BRISTOL, CT – APRIL 16: Shenise Johnson talks with ESPN broadcaster Holly Rowe after being drafted number five overall by the San Antonio Silver Stars during the 2012 WNBA Draft Presented By Boost Mobile on April 16, 2012 at ESPN in Bristol, Connecticut. (Photo by Brian Babineau/NBAE/Getty Images)

Reporter Holly Rowe returned to the ESPN airwaves in March, after taking roughly a month off for treatment on a new tumor in her chest that was discovered last spring. She continued to work while still undergoing chemotherapy treatment, getting back to reporting at the end of the college basketball season.

Since then, Rowe has taken on a regular workload, pushing herself to cover as many women’s basketball events as possible during the past three months. That included working the NCAA Women’s Tournament regional in Bridgeport, Connecticut as part of UConn’s run to its fourth consecutive national championship. Rowe was in Indianapolis for the Final Four, as the Huskies beat Washington and Syracuse for the title.

But Rowe also followed Huskies star Breanna Stewart to the next stage of her basketball career, beginning with her being the No. 1 pick in the WNBA Draft. (Teammates Moriah Jefferson and Morgan Tuck were the next two selections, making UConn the first school to have the top three picks in either the men’s or women’s draft.)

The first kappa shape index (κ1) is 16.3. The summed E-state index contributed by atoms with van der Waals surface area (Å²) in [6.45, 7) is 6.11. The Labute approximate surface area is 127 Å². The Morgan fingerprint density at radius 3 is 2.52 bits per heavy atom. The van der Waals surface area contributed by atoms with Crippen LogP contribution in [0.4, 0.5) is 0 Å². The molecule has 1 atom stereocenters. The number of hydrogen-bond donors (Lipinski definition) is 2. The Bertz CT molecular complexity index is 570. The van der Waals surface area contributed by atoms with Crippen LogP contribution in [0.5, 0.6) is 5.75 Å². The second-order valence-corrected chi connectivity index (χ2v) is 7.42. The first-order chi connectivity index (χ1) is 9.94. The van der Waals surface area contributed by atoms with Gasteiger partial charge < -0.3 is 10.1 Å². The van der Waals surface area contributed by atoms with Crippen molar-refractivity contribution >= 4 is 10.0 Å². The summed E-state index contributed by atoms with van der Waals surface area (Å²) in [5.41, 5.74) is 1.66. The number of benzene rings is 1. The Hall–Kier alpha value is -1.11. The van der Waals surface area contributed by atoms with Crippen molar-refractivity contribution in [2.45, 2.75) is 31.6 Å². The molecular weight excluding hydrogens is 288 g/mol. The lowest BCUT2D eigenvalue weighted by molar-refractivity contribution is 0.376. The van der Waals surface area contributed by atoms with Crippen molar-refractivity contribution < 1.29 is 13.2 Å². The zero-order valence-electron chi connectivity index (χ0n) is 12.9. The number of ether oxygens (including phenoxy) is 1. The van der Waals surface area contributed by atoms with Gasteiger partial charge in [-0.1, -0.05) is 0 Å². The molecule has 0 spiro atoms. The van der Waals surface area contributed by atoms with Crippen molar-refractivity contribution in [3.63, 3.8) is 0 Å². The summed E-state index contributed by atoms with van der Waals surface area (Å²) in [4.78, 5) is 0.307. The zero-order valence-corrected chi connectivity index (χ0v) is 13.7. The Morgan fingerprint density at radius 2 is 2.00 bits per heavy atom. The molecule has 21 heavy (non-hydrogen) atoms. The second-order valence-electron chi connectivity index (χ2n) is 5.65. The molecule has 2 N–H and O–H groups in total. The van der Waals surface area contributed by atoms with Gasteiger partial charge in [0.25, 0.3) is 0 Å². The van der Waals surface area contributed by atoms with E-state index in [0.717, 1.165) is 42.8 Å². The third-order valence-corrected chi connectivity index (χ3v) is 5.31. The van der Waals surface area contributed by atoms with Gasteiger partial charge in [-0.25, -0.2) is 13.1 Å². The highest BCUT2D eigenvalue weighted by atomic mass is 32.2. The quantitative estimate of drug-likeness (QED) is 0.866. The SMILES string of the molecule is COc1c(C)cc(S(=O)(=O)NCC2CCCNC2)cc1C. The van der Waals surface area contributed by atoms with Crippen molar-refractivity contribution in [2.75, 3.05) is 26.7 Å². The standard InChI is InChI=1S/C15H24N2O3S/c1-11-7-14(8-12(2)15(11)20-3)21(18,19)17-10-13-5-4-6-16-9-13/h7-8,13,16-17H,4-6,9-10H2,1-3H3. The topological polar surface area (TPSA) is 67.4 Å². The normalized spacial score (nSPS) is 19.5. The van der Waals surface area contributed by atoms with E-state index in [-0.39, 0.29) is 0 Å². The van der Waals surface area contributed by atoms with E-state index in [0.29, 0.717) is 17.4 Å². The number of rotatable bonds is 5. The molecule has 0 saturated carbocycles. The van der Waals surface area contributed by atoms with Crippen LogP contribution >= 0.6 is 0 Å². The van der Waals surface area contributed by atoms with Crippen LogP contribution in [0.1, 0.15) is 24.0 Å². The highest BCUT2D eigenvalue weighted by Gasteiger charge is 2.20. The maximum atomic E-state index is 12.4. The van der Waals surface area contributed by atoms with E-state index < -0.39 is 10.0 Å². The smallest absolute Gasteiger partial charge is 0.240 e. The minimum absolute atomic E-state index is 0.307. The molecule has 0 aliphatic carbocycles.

Being at the draft to kick off the WNBA’s 20th season was important to Rowe, as she described to Excelle Sports’ Gabriella Levine for an excellent feature on the ESPN reporter.

“That was Breanna Stewart’s draft,” Rowe explained, “And I was there to work it, but I met her years before that, when she was just 17 years old. She was sitting in the stands watching the Final Four. She was not even in college yet. You feel like you watch these kids improve and grow and reach the highest levels right before your eyes, and that’s what’s so rewarding to me.”

Since then, the WNBA’s 20th season has begun and Rowe said covering the season opener was the most difficult game she’s dealt with while continuing to undergo treatment. Levine’s article obviously goes into further detail on that, which is worth your reading time. Besides Rowe’s determination and love of her work, what comes across most strongly in the piece is how much the athletes she’s covered admire her.

[Excelle Sports]

About Ian Casselberry

Ian is a writer, editor, and podcaster. You can find his work at Awful Announcing and The Comeback. He's written for Sports Illustrated, Yahoo Sports, MLive, Bleacher Report, and SB Nation.

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